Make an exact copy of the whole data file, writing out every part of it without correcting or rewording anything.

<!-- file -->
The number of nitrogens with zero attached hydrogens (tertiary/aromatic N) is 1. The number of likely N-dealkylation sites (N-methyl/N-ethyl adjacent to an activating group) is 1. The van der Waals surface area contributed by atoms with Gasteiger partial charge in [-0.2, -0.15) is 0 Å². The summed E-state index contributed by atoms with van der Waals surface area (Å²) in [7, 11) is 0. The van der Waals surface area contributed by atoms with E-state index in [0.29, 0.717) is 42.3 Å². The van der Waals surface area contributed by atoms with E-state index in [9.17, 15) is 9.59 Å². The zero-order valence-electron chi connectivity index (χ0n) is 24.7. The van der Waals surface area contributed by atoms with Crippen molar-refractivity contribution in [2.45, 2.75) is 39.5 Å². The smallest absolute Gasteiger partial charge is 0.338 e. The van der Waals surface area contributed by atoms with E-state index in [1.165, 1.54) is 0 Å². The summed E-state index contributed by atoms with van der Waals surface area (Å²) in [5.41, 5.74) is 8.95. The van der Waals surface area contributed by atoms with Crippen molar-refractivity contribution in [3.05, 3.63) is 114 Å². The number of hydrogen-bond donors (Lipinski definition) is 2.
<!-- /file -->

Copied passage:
The number of nitrogens with zero attached hydrogens (tertiary/aromatic N) is 1. The number of likely N-dealkylation sites (N-methyl/N-ethyl adjacent to an activating group) is 1. The van der Waals surface area contributed by atoms with Gasteiger partial charge in [-0.2, -0.15) is 0 Å². The summed E-state index contributed by atoms with van der Waals surface area (Å²) in [7, 11) is 0. The van der Waals surface area contributed by atoms with E-state index in [0.29, 0.717) is 42.3 Å². The van der Waals surface area contributed by atoms with E-state index in [9.17, 15) is 9.59 Å². The zero-order valence-electron chi connectivity index (χ0n) is 24.7. The van der Waals surface area contributed by atoms with Crippen molar-refractivity contribution in [2.45, 2.75) is 39.5 Å². The smallest absolute Gasteiger partial charge is 0.338 e. The van der Waals surface area contributed by atoms with E-state index in [1.165, 1.54) is 0 Å². The summed E-state index contributed by atoms with van der Waals surface area (Å²) in [5.41, 5.74) is 8.95. The van der Waals surface area contributed by atoms with Crippen molar-refractivity contribution in [3.05, 3.63) is 114 Å². The number of hydrogen-bond donors (Lipinski definition) is 2.